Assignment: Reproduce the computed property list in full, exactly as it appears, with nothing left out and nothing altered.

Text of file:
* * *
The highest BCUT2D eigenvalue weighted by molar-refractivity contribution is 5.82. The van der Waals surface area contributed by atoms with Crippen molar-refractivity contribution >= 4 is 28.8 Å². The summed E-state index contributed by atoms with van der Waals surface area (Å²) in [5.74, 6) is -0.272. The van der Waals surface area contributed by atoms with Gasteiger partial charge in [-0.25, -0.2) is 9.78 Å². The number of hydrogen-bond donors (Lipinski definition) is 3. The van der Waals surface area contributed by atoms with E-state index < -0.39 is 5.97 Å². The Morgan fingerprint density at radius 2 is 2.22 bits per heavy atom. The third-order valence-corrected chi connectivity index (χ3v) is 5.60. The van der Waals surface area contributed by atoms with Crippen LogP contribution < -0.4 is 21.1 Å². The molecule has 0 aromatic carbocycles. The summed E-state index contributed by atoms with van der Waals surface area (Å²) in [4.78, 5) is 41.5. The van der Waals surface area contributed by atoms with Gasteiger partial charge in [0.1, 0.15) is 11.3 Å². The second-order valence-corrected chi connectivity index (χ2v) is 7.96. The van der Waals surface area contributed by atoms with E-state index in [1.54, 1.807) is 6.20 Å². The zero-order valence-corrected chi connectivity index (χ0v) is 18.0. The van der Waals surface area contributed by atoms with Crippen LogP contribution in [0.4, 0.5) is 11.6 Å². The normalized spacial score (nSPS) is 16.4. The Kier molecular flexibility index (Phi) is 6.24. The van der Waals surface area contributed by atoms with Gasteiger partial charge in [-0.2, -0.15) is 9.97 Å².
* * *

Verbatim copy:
The highest BCUT2D eigenvalue weighted by molar-refractivity contribution is 5.82. The van der Waals surface area contributed by atoms with Crippen molar-refractivity contribution >= 4 is 28.8 Å². The summed E-state index contributed by atoms with van der Waals surface area (Å²) in [5.74, 6) is -0.272. The van der Waals surface area contributed by atoms with Gasteiger partial charge in [-0.25, -0.2) is 9.78 Å². The number of hydrogen-bond donors (Lipinski definition) is 3. The van der Waals surface area contributed by atoms with E-state index < -0.39 is 5.97 Å². The Morgan fingerprint density at radius 2 is 2.22 bits per heavy atom. The third-order valence-corrected chi connectivity index (χ3v) is 5.60. The van der Waals surface area contributed by atoms with Crippen LogP contribution < -0.4 is 21.1 Å². The molecule has 0 aromatic carbocycles. The summed E-state index contributed by atoms with van der Waals surface area (Å²) in [4.78, 5) is 41.5. The van der Waals surface area contributed by atoms with Gasteiger partial charge in [0.1, 0.15) is 11.3 Å². The second-order valence-corrected chi connectivity index (χ2v) is 7.96. The van der Waals surface area contributed by atoms with E-state index in [1.54, 1.807) is 6.20 Å². The zero-order valence-corrected chi connectivity index (χ0v) is 18.0. The van der Waals surface area contributed by atoms with Crippen LogP contribution in [0.4, 0.5) is 11.6 Å². The normalized spacial score (nSPS) is 16.4. The Kier molecular flexibility index (Phi) is 6.24. The van der Waals surface area contributed by atoms with Gasteiger partial charge in [-0.2, -0.15) is 9.97 Å².